Nantucket Preservation Overview

Jeffrey Allen Photography

Nantucket, located approximately 30 miles south of the coast of Cape Cod, has two exceptionally well preserved village centers (Nantucket Town and Siasconset) which retain nationally important examples of architecture from the Colonial, Federal, Greek Revival and Victorian periods. In addition the island has a large concentration of buildings from the early 20th century when architectural preservation and architectural revivals based upon Nantucket’s past dominated new construction.

The survival of Nantucket’s historic buildings is due in large part to the economic decline of the whaling industry in the mid 1800s. The island was largely forgotten for half a century and, as a result, its fine architecture survived through neglect. By the late 19th century, efforts to preserve the island’s historic resources were initiated—echoing the nation’s early preservation movement. The first preservation work on island included the saving of the Old Mill in 1894, and the adoption of voluntary steps by contractors and property owners to ward off insensitive changes to historic buildings. These actions created an atmosphere where new construction reflected the island’s appreciation of its historic architecture.

In 1955, Nantucket was one of the first communities in the nation to establish a local historic district. Originally encompassing only the Old Town and the Village of Siasconset, the local historic district regulates exterior changes. The district was expanded in 1971 to include the entire island as well as the islands of Muskeget and Tuckernuck. In 1966, the Nantucket’s historic district was designated one of the country’s first National Historic Landmarks (NHL). In 1975 the NHL also was expanded to cover all of Nantucket Island as well as the two outer islands.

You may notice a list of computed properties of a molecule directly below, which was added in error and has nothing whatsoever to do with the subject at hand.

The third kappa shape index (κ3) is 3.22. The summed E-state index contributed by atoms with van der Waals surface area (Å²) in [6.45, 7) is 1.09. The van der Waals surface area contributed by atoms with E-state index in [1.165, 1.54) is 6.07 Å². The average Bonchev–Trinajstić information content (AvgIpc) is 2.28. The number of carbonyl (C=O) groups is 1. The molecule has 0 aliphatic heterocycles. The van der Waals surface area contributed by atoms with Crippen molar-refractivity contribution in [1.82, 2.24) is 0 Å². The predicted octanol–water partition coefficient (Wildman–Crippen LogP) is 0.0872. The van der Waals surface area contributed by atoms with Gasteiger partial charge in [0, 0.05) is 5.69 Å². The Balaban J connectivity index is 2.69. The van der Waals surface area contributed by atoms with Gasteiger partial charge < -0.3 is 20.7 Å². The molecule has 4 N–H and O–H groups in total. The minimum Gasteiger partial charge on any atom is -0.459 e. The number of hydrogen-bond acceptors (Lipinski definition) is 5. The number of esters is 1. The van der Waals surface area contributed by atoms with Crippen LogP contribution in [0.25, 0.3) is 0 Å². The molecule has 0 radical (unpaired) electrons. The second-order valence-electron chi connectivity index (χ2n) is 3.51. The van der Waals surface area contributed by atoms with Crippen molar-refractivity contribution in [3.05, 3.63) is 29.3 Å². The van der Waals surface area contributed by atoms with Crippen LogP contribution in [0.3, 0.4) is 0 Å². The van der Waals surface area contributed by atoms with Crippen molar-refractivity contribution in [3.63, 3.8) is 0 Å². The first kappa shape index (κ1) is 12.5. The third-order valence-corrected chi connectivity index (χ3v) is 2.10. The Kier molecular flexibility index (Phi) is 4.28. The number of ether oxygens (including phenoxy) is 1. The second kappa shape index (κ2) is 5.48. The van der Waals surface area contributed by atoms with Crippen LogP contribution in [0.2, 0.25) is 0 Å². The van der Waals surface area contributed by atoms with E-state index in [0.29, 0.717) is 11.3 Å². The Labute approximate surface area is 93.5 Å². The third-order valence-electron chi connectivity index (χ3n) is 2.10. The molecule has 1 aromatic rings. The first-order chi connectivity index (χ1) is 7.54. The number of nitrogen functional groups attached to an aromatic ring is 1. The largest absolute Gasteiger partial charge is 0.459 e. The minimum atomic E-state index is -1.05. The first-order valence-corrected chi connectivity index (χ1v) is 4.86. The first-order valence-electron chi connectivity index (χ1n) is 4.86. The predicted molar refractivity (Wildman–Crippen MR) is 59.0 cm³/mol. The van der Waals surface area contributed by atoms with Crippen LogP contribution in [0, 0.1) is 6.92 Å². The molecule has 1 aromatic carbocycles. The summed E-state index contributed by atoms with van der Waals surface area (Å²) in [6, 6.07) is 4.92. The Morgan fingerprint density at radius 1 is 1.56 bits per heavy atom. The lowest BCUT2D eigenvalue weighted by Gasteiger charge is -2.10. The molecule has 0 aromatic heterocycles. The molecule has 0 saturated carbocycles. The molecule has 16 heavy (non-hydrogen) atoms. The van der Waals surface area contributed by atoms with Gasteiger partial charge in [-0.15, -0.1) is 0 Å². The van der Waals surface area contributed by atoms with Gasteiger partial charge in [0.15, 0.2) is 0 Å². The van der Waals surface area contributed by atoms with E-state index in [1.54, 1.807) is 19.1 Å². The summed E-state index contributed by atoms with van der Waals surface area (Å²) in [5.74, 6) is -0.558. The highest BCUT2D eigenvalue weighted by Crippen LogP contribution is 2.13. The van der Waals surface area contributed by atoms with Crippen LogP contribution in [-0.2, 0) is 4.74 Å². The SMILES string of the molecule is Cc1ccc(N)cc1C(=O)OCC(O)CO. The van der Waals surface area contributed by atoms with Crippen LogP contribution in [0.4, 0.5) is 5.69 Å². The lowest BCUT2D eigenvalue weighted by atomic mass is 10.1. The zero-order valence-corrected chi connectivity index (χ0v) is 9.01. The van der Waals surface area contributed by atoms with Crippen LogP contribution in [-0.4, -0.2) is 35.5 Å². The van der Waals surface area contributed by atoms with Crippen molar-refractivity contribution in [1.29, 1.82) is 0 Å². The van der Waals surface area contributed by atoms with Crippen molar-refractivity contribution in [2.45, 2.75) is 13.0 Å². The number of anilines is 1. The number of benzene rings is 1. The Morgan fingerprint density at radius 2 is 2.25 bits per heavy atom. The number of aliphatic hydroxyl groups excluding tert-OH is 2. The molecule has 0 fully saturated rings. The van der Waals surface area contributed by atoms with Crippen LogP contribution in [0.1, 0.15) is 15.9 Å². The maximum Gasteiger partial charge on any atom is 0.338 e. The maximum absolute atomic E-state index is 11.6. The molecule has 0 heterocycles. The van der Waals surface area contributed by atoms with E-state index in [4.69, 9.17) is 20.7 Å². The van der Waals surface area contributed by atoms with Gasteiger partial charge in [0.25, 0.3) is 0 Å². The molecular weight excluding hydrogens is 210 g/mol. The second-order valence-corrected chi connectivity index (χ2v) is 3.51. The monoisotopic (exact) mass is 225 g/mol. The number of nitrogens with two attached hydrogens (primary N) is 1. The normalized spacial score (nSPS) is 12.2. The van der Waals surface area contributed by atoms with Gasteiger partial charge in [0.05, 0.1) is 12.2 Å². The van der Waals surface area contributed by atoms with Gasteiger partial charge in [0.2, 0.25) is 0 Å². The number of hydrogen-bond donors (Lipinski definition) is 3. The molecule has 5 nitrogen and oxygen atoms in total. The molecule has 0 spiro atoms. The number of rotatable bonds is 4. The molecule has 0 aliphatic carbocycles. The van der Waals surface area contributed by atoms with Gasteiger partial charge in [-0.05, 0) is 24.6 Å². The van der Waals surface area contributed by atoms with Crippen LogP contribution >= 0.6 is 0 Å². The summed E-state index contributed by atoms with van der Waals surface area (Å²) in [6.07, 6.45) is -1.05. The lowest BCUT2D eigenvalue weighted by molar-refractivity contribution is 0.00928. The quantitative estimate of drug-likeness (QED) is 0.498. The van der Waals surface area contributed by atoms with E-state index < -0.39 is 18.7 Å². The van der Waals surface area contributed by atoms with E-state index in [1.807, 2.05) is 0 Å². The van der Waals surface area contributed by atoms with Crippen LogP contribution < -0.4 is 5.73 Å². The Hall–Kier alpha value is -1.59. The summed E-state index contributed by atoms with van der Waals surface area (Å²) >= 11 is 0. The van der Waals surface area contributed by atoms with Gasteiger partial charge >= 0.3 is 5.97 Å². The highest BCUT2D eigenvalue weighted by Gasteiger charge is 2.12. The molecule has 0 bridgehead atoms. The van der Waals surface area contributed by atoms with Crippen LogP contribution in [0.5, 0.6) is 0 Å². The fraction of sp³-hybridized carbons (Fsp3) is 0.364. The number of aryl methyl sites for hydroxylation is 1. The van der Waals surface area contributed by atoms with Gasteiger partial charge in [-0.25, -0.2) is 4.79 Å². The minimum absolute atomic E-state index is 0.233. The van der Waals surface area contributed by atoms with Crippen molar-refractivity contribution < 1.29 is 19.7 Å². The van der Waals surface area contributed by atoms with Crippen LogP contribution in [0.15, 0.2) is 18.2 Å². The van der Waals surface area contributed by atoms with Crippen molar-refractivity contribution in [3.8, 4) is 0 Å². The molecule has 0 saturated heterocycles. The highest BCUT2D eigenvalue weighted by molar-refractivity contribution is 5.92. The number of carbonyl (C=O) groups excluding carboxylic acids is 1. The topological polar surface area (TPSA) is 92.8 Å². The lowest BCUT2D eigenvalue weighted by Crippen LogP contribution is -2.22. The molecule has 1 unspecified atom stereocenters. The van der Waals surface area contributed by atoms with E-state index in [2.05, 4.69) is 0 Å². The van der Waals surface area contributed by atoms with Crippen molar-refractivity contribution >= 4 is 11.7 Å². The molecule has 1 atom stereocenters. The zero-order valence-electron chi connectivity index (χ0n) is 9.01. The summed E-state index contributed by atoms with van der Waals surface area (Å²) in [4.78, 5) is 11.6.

Today, most islanders and visitors think of Nantucket and historic preservation simultaneously—but the reality is that the historic fabric is being destroyed every day. Nantucket’s very success as a summer resort poses a threat to its historic resources.

The Nantucket Preservation Trust, as stewards and advocates of the island’s rich architectural heritage, aims to further preservation education and protection of our historic resources. Our work includes partnering with other preservation-minded groups and reaching out to residents, owners of historic properties and visitors.

It is our hope that more and more property owners will think of their historic properties as valued art objects—one-of-a-kind treasures that through a mix of luck and love have survived intact to this day. To truly save Nantucket’s historic resources, we all need to value and appreciate not only the exteriors of historic buildings, but the quirks and flaws of their interiors that make them different and give them character. And we all need to encourage patching, repairing and recycling instead of, gutting, replacing and wasting valuable historic materials.